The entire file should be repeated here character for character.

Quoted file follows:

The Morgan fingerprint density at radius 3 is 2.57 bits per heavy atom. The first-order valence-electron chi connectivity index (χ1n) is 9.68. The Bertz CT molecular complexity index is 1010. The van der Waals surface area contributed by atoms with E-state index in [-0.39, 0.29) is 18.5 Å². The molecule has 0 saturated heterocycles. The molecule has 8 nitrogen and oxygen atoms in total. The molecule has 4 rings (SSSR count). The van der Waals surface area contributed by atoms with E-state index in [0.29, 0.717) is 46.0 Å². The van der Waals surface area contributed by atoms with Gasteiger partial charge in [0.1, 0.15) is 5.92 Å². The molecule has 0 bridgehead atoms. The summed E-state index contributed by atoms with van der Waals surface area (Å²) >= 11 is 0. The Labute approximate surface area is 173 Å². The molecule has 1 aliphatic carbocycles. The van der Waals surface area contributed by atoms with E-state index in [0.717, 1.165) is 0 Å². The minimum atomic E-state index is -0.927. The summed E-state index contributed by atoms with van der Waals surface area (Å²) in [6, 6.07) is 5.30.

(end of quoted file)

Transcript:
The Morgan fingerprint density at radius 3 is 2.57 bits per heavy atom. The first-order valence-electron chi connectivity index (χ1n) is 9.68. The Bertz CT molecular complexity index is 1010. The van der Waals surface area contributed by atoms with E-state index in [-0.39, 0.29) is 18.5 Å². The molecule has 0 saturated heterocycles. The molecule has 8 nitrogen and oxygen atoms in total. The molecule has 4 rings (SSSR count). The van der Waals surface area contributed by atoms with E-state index in [0.29, 0.717) is 46.0 Å². The van der Waals surface area contributed by atoms with Gasteiger partial charge in [0.1, 0.15) is 5.92 Å². The molecule has 0 bridgehead atoms. The summed E-state index contributed by atoms with van der Waals surface area (Å²) >= 11 is 0. The Labute approximate surface area is 173 Å². The molecule has 1 aliphatic carbocycles. The van der Waals surface area contributed by atoms with E-state index in [0.717, 1.165) is 0 Å². The minimum atomic E-state index is -0.927. The summed E-state index contributed by atoms with van der Waals surface area (Å²) in [6, 6.07) is 5.30.